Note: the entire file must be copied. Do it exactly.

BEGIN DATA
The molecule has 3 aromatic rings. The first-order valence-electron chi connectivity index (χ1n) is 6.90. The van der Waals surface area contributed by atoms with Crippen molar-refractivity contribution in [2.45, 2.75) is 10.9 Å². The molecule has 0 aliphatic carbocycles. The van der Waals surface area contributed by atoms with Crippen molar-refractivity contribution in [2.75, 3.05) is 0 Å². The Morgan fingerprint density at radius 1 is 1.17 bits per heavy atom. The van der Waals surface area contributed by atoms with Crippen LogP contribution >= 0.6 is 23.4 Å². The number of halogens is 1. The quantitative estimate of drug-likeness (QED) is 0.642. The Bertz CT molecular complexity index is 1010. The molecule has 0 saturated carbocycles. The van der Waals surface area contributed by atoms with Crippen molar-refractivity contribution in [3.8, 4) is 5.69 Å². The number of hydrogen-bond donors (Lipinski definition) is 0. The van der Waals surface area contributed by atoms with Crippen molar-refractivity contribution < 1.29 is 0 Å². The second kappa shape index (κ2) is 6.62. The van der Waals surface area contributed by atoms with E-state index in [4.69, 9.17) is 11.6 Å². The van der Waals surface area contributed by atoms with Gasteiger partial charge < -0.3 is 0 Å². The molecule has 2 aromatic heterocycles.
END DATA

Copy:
The molecule has 3 aromatic rings. The first-order valence-electron chi connectivity index (χ1n) is 6.90. The van der Waals surface area contributed by atoms with Crippen molar-refractivity contribution in [2.45, 2.75) is 10.9 Å². The molecule has 0 aliphatic carbocycles. The van der Waals surface area contributed by atoms with Crippen molar-refractivity contribution in [2.75, 3.05) is 0 Å². The Morgan fingerprint density at radius 1 is 1.17 bits per heavy atom. The van der Waals surface area contributed by atoms with Crippen LogP contribution >= 0.6 is 23.4 Å². The number of halogens is 1. The quantitative estimate of drug-likeness (QED) is 0.642. The Bertz CT molecular complexity index is 1010. The molecule has 0 saturated carbocycles. The van der Waals surface area contributed by atoms with Crippen molar-refractivity contribution in [3.8, 4) is 5.69 Å². The number of hydrogen-bond donors (Lipinski definition) is 0. The van der Waals surface area contributed by atoms with Crippen molar-refractivity contribution < 1.29 is 0 Å². The second kappa shape index (κ2) is 6.62. The van der Waals surface area contributed by atoms with E-state index in [4.69, 9.17) is 11.6 Å². The van der Waals surface area contributed by atoms with Gasteiger partial charge < -0.3 is 0 Å². The molecule has 2 aromatic heterocycles.